Tarentola mauritanica, known as the common wall gecko, is a species of gecko (Gekkota) native to the western Mediterranean area of North Africa and Europe and has since been introduced to Madeira and Balearic Islands, and the Americas (in Montevideo, Buenos Aires and California). It is commonly observed on walls in urban environments, mainly in warm coastal areas. However, it can be found further inland, especially in Spain where it has a tradition of cohabitation with humans as insect hunter. A robust species, up to 15 centimetres (5.9 in) long, its tubercules are enlarged and give the species a spiny armoured appearance. It is a nocturnal animal with a predominantly insectivorous diet. The species was first described by Carl Linnaeus in 1758. It is also known as moorish gecko, crocodile gecko, European common gecko, and, regionally, as osga (in Portuguese), salamanquesa (in Spanish) and dragó (in Catalan).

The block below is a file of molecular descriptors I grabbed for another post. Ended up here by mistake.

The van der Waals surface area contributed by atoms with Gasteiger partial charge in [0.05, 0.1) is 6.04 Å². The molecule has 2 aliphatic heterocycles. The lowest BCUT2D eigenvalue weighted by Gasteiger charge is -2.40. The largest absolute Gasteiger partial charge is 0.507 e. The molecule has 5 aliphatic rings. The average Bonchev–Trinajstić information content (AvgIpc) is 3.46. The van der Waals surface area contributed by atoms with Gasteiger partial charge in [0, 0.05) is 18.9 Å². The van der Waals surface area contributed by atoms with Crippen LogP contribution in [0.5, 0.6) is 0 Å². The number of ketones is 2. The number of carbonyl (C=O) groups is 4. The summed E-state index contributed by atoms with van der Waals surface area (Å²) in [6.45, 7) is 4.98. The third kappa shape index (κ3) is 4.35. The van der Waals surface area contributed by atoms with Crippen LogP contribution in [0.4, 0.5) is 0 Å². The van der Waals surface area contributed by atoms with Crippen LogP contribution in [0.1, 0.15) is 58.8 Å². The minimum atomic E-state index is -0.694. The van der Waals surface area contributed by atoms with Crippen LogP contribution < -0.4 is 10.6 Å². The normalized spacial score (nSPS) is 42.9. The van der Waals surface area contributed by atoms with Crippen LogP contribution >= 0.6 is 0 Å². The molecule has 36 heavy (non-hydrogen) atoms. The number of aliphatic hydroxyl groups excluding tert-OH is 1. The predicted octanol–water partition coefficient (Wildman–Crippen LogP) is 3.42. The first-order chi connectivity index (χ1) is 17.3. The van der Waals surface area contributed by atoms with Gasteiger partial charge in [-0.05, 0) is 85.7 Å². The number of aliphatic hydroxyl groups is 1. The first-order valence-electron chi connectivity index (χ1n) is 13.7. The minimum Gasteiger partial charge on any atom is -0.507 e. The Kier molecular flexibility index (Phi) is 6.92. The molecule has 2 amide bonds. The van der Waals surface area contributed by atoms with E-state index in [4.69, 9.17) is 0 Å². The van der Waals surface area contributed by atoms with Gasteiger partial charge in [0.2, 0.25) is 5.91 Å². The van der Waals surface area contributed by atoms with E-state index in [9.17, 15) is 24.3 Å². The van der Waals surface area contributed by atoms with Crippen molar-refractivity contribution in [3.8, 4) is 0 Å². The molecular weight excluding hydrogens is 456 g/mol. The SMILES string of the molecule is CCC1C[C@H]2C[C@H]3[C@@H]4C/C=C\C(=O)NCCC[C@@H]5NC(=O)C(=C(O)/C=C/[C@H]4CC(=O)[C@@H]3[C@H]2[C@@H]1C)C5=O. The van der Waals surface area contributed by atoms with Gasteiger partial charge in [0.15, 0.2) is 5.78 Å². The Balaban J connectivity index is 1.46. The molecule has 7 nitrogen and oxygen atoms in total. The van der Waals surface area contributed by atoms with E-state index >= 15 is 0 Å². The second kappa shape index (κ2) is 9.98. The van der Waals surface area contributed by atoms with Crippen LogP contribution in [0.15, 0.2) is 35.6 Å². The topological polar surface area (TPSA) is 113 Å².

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Conservation status Animalia (Kingdom) -> Chordata (Phylum) -> Reptilia (Class) -> Squamata (Order) -> Phyllodactylidae (Family)

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